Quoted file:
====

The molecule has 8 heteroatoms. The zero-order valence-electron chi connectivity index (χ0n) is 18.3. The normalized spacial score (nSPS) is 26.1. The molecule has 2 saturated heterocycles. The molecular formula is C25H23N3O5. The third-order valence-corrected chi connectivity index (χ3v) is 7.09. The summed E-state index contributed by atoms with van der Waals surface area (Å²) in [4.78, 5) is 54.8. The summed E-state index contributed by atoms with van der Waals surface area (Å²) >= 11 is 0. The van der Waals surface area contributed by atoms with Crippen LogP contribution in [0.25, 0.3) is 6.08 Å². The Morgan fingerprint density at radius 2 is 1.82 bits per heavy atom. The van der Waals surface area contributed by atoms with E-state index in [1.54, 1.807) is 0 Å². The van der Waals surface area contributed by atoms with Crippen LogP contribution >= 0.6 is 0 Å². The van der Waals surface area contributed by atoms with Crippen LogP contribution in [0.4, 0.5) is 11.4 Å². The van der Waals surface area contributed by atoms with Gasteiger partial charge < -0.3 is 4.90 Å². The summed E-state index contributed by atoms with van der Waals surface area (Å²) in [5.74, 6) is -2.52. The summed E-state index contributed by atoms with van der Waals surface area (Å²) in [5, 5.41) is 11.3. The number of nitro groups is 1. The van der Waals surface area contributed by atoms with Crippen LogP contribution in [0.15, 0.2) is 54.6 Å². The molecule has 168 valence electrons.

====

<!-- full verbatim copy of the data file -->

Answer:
The molecule has 8 heteroatoms. The zero-order valence-electron chi connectivity index (χ0n) is 18.3. The normalized spacial score (nSPS) is 26.1. The molecule has 2 saturated heterocycles. The molecular formula is C25H23N3O5. The third-order valence-corrected chi connectivity index (χ3v) is 7.09. The summed E-state index contributed by atoms with van der Waals surface area (Å²) in [4.78, 5) is 54.8. The summed E-state index contributed by atoms with van der Waals surface area (Å²) >= 11 is 0. The van der Waals surface area contributed by atoms with Crippen LogP contribution in [0.25, 0.3) is 6.08 Å². The Morgan fingerprint density at radius 2 is 1.82 bits per heavy atom. The van der Waals surface area contributed by atoms with E-state index in [1.54, 1.807) is 0 Å². The van der Waals surface area contributed by atoms with Crippen LogP contribution >= 0.6 is 0 Å². The van der Waals surface area contributed by atoms with Crippen LogP contribution in [0.4, 0.5) is 11.4 Å². The van der Waals surface area contributed by atoms with Gasteiger partial charge < -0.3 is 4.90 Å². The summed E-state index contributed by atoms with van der Waals surface area (Å²) in [5.74, 6) is -2.52. The summed E-state index contributed by atoms with van der Waals surface area (Å²) in [5, 5.41) is 11.3. The number of nitro groups is 1. The van der Waals surface area contributed by atoms with Crippen LogP contribution in [0.15, 0.2) is 54.6 Å². The molecule has 168 valence electrons.